Books ó On the Spur of Speed

A dry but accurate read; Fender offers facts but little life in seacoast history

On the Spur of Speed, by J. E. Fender, University Press of New England, 2005, 313 pages.

By Lisa Parsons    news@hippopress.com

On the Spur of Speed is the fourth historical novel in a series by Portsmouth attorney J. E. Fender. I didnít like it as much as I wanted to.

The plotlines are solid and the regional interest inviting, but thereís too little emotion. The writing is formal-ish, the characters hard to connect with. Fender said in a 2002 Portsmouth Herald article that his intent is to provide a serious literary record more than a blockbuster thriller, and in that we can consider his work a success; just donít expect to be terribly absorbed by it.

The series began with The Private Revolution of Geoffrey Frost in 2002 and centers on a young mariner based in Portsmouth during the American Revolution. This new installment has two disconnected storylines told in alternating chapters: one concerning Benedict Arnoldís battle against the British on Lake Champlain, the other concerning a slave ship with a fearsome captain.

The Lake Champlain storyline describes the Battle of Valcour Island, a pivotal event in which the rebels were acutely defeated but delayed the British sufficiently to affect the outcome of the war. Geoffreyís brother, Joseph, takes part in the battle and we view it from his perspective.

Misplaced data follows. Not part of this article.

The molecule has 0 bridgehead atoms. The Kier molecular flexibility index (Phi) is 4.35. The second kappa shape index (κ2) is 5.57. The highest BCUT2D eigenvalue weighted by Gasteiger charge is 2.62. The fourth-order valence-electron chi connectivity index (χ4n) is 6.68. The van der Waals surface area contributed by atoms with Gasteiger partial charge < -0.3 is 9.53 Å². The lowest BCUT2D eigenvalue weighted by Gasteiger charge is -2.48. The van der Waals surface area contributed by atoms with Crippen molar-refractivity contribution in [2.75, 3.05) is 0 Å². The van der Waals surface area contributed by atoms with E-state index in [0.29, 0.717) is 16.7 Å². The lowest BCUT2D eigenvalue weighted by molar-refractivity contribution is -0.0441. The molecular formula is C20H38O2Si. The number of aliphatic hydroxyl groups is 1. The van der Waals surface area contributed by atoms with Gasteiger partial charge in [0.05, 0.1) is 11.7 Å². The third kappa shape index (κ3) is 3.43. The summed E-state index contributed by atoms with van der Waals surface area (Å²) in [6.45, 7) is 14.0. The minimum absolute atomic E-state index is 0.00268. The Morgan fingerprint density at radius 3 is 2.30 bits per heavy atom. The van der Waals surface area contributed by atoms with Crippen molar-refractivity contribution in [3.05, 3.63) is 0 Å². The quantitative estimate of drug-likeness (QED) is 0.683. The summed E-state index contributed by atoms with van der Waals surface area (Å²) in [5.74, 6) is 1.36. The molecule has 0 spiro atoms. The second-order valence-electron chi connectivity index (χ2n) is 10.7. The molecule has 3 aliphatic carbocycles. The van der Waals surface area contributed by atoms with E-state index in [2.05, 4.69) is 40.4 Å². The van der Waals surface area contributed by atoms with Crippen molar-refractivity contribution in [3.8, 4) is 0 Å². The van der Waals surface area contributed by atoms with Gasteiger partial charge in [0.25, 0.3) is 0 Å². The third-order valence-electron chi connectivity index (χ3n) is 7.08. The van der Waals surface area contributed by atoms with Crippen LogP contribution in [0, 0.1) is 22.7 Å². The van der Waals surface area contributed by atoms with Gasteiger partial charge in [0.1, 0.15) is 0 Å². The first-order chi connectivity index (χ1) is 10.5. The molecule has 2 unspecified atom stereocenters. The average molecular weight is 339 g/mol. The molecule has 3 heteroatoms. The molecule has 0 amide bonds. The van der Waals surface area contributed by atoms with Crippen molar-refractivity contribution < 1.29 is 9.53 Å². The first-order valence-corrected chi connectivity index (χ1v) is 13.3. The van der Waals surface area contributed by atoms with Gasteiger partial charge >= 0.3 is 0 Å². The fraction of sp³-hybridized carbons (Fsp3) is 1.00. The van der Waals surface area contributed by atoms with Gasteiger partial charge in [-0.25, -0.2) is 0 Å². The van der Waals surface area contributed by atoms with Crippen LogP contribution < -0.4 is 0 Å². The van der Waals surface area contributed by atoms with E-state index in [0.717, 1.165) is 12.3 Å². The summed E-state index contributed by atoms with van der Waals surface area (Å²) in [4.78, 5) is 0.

The slave-ship storyline describes Geoffrey Frostís first sea voyage, at the age of 10. It ends with his life in extreme danger, but because of the earlier books in the series we know heíll live. This tale seems to exist to (1) allow Fender to explain, however dryly, the horror of those slave ships, and (2) color in some of Geoffrey Frostís past, so that we might know, again however dryly, how his character was formed.

Local history buffs might want this one for their collections as a formality; there isnít really a lot of local color in it. Nautical history fanatics similarly might want to add this to their cache. Readers already interested in Lake Champlain history will be attracted by the jacket copy but not especially engaged by the text. If any of the above have already read the works of Kenneth Roberts and are hoping for more in the same vein, they will be disappointed.

 
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